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Dr. Tatiana's Sex Advice to All Creation: The Definitive Guide to the Evolutionary Biology of Sex Paperback – Unabridged, May 1, 2003
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Finally, a how-to guide, in the guise of a Q&A advice column, for marching, flying, or slithering into the battle of the sexes, whatever your species. In this entertaining and informative book, evolutionary biologist Olivia Judson presents "letters" from sexually frustrated animals, birds, and insects who ask "Dr. Tatiana" to explain some sexual oddity. For example, "Don't Wanna Be Butch in Botswana" writes, "I'm a spotted hyena, a girl. The only trouble is, I've got a large phallus. I can't help feeling that this is unladylike. What's wrong with me?" Each question leads Dr. T. into a fascinating explanation about the sex life of this species, sprinkled with sprightly stories about other species with similar attributes or behavior.
You'll learn why one stick-insect copulation lasts for 10 weeks (to prevent other males from gaining access to the fertile female) and why the black-winged damselfly's penis has bristles (to scrape out his rival's sperm). You'll learn that male and female orangutans masturbate with sex toys fashioned from leaves and twigs, that slugs are hermaphrodites with penises on their heads, and that females in more than 80 species eat their lovers before, during, or after sex. You'll also ponder human sexuality when you learn that "monogamy is one of the most deviant behaviors in biology" (although jackdaws, chinstrap penguins, California mice, and some termites swear by it) and "natural selection, it seems, often smiles on strumpets."
Highly recommended--you'll read this through just for the fun of it and have plenty of odd facts with which to dazzle your dinner companions. --Joan Price --This text refers to an out of print or unavailable edition of this title.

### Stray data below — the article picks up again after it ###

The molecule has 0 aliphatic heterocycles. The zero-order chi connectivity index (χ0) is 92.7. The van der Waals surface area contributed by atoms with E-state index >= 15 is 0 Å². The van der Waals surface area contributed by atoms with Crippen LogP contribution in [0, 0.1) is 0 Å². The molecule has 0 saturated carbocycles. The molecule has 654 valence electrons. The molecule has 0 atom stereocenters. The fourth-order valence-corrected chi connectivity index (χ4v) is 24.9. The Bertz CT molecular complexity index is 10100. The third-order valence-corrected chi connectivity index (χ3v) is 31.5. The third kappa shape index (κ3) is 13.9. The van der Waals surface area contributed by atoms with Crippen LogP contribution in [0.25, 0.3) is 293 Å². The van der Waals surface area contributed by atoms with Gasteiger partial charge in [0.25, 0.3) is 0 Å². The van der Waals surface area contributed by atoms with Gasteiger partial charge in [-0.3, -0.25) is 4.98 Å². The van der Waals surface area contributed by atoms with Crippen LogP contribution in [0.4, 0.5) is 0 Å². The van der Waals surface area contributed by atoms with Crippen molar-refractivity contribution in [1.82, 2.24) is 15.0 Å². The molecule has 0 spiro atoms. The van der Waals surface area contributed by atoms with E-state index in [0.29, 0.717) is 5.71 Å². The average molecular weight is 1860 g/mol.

From Publishers Weekly
Those looking for prurient prose may be better off browsing their local adult bookstore, but readers intrigued by the bizarre facts surrounding animal whoopee (and really, who isn't?) should pay a visit to Dr. Tatiana, the alter ego of evolutionary biologist and journalist Judson. While her wryly salacious tone makes animal mating habits and evolutionary biology pretty racy, the book still reads more like a textbook than the Kama Sutra. Judson uses a tongue-in-cheek advice column format through much of the book, forging letters from dung flies, iguanas, sagebrush crickets and rodents ("Like, what's the deal? I'm a sleek young California mouse and am so in heat.") to explore reproductive biology. The device can be grating, and purists appalled by anthropomorphism may find themselves cringing as Judson chastises a male splendid fairy wren for philandering, while pronouncing his paddle crab counterpart a "gentleman." Still, Judson gets high marks for her copiously researched data. Perhaps most compelling is her chapter entitled "Aphrodisiacs, Love Potions, and Other Recipes From Cupid's Kitchen," in which the roots of animal homosexuality are examined. The reader will undoubtedly come away with reams of fascinating factoids, such as the nauseating dining habits of tropical cockroaches during copulation, and the pregnancies of the male seahorse and his cousin, the pipefish.
Copyright 2002 Cahners Business Information, Inc. --This text refers to an out of print or unavailable edition of this title.
Top customer reviews
For example, a yellow dung fly wants to know how to make its sperm more attractive; a fig wasp wonders why all the males she knows bite each other in half; an elephant is worried because its penis has turned green; a mother manatee frets because her son appears to prefer other males.
It turns out that homosexuality is common in the animal world, that femals are mostly promiscuous and that monogomy is exceedingly rare in nature, (she calls it one of the most deviant behaviors in biology) and that the battle of the sexes is real and can be brutal (and the females often win).
This book is a breezy read. Tatiana is a witty raconteur with an apparently inexhaustible font of knowledge about the weird and wonderful world of sex. The point of existence, she maintains, is to survive and reproduce. Genetic mutations and behavioral modifications that confer an advantage in pursuing these goals will flourish. Species that do not adapt will die out.
Though written in a jokey way, this is a serious book. It provides a wonderful picture of the sheer vast variation of the natural world and the dynamic pace of evolution.
Perfect for the teen interested in science (and sex) and for all curious adults.
For more about me and my book The Nazi Hunter: A Novel, (where the sex is tastefully done) go to [...]